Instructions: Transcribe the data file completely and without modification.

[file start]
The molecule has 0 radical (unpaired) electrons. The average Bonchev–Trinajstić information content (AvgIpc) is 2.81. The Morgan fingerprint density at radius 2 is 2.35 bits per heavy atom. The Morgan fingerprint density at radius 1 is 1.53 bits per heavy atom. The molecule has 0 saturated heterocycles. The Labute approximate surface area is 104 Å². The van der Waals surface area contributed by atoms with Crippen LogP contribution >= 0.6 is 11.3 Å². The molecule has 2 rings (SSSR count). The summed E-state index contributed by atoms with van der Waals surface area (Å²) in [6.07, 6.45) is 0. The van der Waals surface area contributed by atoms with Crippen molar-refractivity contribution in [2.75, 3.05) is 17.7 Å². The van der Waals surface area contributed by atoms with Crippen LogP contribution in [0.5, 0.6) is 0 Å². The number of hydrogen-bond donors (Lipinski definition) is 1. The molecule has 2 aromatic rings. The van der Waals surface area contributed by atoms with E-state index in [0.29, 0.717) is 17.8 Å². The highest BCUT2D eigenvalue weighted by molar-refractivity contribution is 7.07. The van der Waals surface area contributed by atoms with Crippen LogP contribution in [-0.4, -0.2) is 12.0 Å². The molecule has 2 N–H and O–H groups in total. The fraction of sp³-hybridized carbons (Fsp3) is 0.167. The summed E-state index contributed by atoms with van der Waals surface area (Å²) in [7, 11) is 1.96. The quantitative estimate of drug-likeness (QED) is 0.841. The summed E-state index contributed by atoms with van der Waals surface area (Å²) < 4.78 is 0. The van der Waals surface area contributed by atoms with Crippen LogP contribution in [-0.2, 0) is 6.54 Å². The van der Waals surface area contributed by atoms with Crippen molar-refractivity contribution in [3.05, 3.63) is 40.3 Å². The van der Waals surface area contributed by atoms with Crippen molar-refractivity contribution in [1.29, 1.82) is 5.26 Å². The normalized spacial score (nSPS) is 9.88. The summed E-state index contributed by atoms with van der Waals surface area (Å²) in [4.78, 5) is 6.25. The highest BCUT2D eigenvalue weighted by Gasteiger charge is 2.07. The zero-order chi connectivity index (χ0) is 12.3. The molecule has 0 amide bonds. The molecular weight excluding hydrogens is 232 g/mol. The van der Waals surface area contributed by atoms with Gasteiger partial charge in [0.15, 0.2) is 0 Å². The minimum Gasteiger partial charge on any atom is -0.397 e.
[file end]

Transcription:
The molecule has 0 radical (unpaired) electrons. The average Bonchev–Trinajstić information content (AvgIpc) is 2.81. The Morgan fingerprint density at radius 2 is 2.35 bits per heavy atom. The Morgan fingerprint density at radius 1 is 1.53 bits per heavy atom. The molecule has 0 saturated heterocycles. The Labute approximate surface area is 104 Å². The van der Waals surface area contributed by atoms with Crippen LogP contribution >= 0.6 is 11.3 Å². The molecule has 2 rings (SSSR count). The summed E-state index contributed by atoms with van der Waals surface area (Å²) in [6.07, 6.45) is 0. The van der Waals surface area contributed by atoms with Crippen molar-refractivity contribution in [2.75, 3.05) is 17.7 Å². The van der Waals surface area contributed by atoms with Crippen LogP contribution in [0.5, 0.6) is 0 Å². The number of hydrogen-bond donors (Lipinski definition) is 1. The molecule has 2 aromatic rings. The van der Waals surface area contributed by atoms with E-state index in [0.29, 0.717) is 17.8 Å². The highest BCUT2D eigenvalue weighted by molar-refractivity contribution is 7.07. The van der Waals surface area contributed by atoms with Crippen LogP contribution in [-0.4, -0.2) is 12.0 Å². The molecule has 2 N–H and O–H groups in total. The fraction of sp³-hybridized carbons (Fsp3) is 0.167. The summed E-state index contributed by atoms with van der Waals surface area (Å²) in [7, 11) is 1.96. The quantitative estimate of drug-likeness (QED) is 0.841. The summed E-state index contributed by atoms with van der Waals surface area (Å²) < 4.78 is 0. The van der Waals surface area contributed by atoms with Crippen LogP contribution in [-0.2, 0) is 6.54 Å². The van der Waals surface area contributed by atoms with Crippen molar-refractivity contribution in [3.05, 3.63) is 40.3 Å². The van der Waals surface area contributed by atoms with Crippen molar-refractivity contribution in [1.29, 1.82) is 5.26 Å². The normalized spacial score (nSPS) is 9.88. The summed E-state index contributed by atoms with van der Waals surface area (Å²) in [4.78, 5) is 6.25. The highest BCUT2D eigenvalue weighted by Gasteiger charge is 2.07. The zero-order chi connectivity index (χ0) is 12.3. The molecule has 0 amide bonds. The molecular weight excluding hydrogens is 232 g/mol. The van der Waals surface area contributed by atoms with Gasteiger partial charge in [0.15, 0.2) is 0 Å². The minimum Gasteiger partial charge on any atom is -0.397 e.